WHO Expert Committee on Specifications for Pharmaceutical Preparations - WHO Technical Report Series, No. 885 - Thirty-fifth Report
(1999; 168 pages) [Spanish] View the PDF document
Table of Contents
View the documentWHO Expert Committee on Specifications for Pharmaceutical Preparations
View the document1. Introduction
Open this folder and view contents2. The international pharmacopoeia and related issues
Open this folder and view contents3. International Chemical Reference Substances and Infrared Reference Spectra
Open this folder and view contents4. Quality control - national laboratories
Open this folder and view contents5. Good manufacturing practices
Open this folder and view contents6. Quality systems and inspection
Open this folder and view contents7. Other quality assurance topics
Open this folder and view contents8. Nomenclature and terminology
Open this folder and view contents9. Legal aspects of pharmaceuticals
Open this folder and view contents10. Regulatory issues
Open this folder and view contents11. Training activities
View the document12. Pharmaceuticals contaminated with diethylene glycol
View the documentAcknowledgements
View the documentReferences
View the documentAnnex 1. List of available International Chemical Reference Substances1
View the documentAnnex 2. List of available International Infrared Reference Spectra1
Open this folder and view contentsAnnex 3. General guidelines for the establishment, maintenance and distribution of chemical reference substances
Open this folder and view contentsAnnex 4. Good manufacturing practices: authorized person - role, functions and training
Close this folderAnnex 5. Good manufacturing practices: supplementary guidelines for the manufacture of pharmaceutical excipients
View the document1. General considerations
View the document2. Glossary
View the document3. Self-inspection and quality audits
Close this folder4. Equipment
View the document4.1 Use of equipment
Close this folder4.2 Cleaning programme
View the document4.2.1 Detailed cleaning procedure
View the document4.2.2 Sampling plan
View the document4.2.3 Analytical methods/cleaning limits
Open this folder and view contents5. Materials
Open this folder and view contents6. Documentation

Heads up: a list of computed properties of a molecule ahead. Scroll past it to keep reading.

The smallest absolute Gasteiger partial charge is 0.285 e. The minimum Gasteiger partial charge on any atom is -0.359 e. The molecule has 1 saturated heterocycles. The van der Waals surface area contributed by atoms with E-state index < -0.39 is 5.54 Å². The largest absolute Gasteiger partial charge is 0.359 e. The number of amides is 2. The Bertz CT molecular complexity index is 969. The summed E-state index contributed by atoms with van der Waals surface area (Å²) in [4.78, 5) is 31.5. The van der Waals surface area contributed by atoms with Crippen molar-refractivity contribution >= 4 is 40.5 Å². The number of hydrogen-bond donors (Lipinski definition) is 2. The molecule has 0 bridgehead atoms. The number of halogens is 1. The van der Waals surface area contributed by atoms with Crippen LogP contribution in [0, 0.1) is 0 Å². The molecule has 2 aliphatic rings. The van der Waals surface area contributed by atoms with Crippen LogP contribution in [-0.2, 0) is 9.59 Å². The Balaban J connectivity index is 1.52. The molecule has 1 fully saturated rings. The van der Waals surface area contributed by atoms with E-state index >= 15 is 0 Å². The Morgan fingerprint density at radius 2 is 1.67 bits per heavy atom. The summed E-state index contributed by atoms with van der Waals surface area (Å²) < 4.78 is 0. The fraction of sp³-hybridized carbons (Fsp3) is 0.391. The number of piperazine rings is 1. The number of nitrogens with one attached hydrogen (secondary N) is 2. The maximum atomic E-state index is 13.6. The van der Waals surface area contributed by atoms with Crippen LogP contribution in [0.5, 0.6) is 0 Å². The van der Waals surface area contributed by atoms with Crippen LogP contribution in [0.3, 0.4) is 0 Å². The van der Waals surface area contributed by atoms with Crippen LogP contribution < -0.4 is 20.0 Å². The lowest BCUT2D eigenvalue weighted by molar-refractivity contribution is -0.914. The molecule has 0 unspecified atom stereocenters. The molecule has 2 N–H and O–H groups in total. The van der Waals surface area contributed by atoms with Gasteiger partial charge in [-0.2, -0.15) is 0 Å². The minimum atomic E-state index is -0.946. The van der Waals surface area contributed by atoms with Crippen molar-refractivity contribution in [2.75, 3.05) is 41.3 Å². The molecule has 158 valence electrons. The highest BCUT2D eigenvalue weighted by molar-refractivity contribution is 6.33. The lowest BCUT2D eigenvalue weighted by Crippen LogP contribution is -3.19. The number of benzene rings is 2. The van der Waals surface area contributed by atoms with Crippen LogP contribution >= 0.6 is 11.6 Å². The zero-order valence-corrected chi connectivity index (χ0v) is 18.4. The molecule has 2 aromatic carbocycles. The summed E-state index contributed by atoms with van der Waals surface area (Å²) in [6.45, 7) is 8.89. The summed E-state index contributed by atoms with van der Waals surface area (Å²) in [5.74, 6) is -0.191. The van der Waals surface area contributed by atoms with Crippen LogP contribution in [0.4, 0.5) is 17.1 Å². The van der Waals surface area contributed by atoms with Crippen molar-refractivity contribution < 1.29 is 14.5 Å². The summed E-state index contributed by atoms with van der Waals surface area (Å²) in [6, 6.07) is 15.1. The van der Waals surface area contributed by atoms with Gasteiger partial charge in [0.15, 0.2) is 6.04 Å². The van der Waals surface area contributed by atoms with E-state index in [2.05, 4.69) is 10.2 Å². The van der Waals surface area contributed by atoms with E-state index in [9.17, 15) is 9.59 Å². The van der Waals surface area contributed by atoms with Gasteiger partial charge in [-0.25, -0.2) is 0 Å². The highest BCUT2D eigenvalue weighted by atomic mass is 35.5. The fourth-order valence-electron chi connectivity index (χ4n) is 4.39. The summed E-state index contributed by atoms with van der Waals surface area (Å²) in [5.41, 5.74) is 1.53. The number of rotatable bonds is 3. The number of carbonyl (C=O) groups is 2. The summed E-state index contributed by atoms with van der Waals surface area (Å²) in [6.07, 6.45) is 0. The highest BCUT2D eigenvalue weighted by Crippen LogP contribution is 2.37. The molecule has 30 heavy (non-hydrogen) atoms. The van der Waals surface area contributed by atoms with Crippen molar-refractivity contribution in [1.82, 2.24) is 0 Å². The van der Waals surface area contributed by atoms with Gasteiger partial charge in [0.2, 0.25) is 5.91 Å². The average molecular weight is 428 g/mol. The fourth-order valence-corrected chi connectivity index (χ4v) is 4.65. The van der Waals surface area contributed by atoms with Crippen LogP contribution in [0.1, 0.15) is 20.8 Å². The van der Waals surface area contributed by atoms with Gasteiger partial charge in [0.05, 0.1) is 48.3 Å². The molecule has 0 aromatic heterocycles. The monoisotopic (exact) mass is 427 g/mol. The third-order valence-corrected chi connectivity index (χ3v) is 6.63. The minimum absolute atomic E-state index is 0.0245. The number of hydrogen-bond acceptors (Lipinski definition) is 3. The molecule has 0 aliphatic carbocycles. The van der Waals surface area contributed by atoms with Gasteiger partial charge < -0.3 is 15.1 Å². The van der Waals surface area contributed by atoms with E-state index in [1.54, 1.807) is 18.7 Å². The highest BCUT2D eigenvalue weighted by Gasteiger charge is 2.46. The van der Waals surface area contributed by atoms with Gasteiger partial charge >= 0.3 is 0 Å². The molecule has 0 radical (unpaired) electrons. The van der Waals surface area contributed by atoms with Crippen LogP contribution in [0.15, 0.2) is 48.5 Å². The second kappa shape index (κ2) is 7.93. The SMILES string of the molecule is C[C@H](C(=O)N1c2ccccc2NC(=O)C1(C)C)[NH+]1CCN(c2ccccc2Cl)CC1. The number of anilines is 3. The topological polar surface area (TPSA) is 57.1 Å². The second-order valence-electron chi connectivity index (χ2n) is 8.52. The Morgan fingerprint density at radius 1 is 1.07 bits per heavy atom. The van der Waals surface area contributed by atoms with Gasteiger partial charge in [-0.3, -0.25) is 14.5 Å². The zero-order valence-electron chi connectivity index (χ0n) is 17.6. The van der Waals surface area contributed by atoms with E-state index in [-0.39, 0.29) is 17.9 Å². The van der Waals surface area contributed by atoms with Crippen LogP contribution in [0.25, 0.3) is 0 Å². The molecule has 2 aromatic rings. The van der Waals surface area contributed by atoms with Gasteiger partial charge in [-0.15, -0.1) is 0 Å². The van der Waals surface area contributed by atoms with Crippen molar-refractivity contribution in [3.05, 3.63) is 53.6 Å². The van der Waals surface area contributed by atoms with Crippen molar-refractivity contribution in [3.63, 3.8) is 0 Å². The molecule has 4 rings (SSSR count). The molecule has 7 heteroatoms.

Open this folder and view contents7. Good practices in production and quality control
Open this folder and view contentsAnnex 6. Guidelines for inspection of drug distribution channels
View the documentAnnex 7. Good pharmacy practice in community and hospital pharmacy settings
Open this folder and view contentsAnnex 8. National drug regulatory legislation: guiding principles for small drug regulatory authorities
Open this folder and view contentsAnnex 9. Provisional guidelines for developing training programmes: inspection and examination of counterfeit pharmaceuticals
View the documentWorld Health Organization Technical Report Series
View the documentSelected WHO Publications of Related Interest
View the documentBack Cover
 

4.2 Cleaning programme

Where multipurpose equipment is in use, it is important to be able to determine previous usage when investigating cross-contamination or the possibility of such contamination. An equipment cleaning and use log, while desirable and perhaps preferable, is not the only method of determining prior use. Any documentation system which clearly identifies the previous batch and shows that the equipment was cleaned is acceptable. For operations where multiple grades of the same chemical entity are processed, there must be documentation showing that the previous grade was removed. Validation data must exist to prove acceptability of the cleaning procedure.

Cleaning of multiple-use equipment should be confirmed. The manufacturer should determine the effectiveness of the cleaning procedure for each excipient or intermediate chemical used in that particular piece of equipment. The validation data required depend on the types of materials being made in the multiple-use equipment and the impact of trace contaminants on drug safety and performance. Validation data should verify that the cleaning process has removed residues to an acceptable level.

As an example, an equipment cleaning programme may include, but is not limited to, the following:

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